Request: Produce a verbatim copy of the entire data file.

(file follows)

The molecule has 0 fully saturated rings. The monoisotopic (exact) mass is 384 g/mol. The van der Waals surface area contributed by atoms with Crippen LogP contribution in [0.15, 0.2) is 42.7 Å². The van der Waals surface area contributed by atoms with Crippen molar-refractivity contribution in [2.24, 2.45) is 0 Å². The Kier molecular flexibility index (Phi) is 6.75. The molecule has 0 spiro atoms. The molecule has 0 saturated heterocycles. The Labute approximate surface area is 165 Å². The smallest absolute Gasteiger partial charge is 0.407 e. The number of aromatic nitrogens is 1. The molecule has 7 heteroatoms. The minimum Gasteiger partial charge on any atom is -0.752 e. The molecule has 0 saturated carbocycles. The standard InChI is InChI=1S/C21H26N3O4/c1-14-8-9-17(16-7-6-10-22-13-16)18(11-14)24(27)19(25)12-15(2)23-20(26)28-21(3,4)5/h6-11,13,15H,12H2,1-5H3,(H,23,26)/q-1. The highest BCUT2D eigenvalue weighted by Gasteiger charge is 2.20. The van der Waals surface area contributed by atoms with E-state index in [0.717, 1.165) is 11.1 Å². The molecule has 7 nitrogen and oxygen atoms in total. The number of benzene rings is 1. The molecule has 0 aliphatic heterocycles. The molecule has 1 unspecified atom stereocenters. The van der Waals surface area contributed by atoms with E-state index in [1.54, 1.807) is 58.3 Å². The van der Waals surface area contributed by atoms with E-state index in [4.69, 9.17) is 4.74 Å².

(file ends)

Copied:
The molecule has 0 fully saturated rings. The monoisotopic (exact) mass is 384 g/mol. The van der Waals surface area contributed by atoms with Crippen LogP contribution in [0.15, 0.2) is 42.7 Å². The van der Waals surface area contributed by atoms with Crippen molar-refractivity contribution in [2.24, 2.45) is 0 Å². The Kier molecular flexibility index (Phi) is 6.75. The molecule has 0 spiro atoms. The molecule has 0 saturated heterocycles. The Labute approximate surface area is 165 Å². The smallest absolute Gasteiger partial charge is 0.407 e. The number of aromatic nitrogens is 1. The molecule has 7 heteroatoms. The minimum Gasteiger partial charge on any atom is -0.752 e. The molecule has 0 saturated carbocycles. The standard InChI is InChI=1S/C21H26N3O4/c1-14-8-9-17(16-7-6-10-22-13-16)18(11-14)24(27)19(25)12-15(2)23-20(26)28-21(3,4)5/h6-11,13,15H,12H2,1-5H3,(H,23,26)/q-1. The highest BCUT2D eigenvalue weighted by Gasteiger charge is 2.20. The van der Waals surface area contributed by atoms with E-state index in [0.717, 1.165) is 11.1 Å². The molecule has 7 nitrogen and oxygen atoms in total. The number of benzene rings is 1. The molecule has 0 aliphatic heterocycles. The molecule has 1 unspecified atom stereocenters. The van der Waals surface area contributed by atoms with E-state index in [1.54, 1.807) is 58.3 Å². The van der Waals surface area contributed by atoms with E-state index in [4.69, 9.17) is 4.74 Å².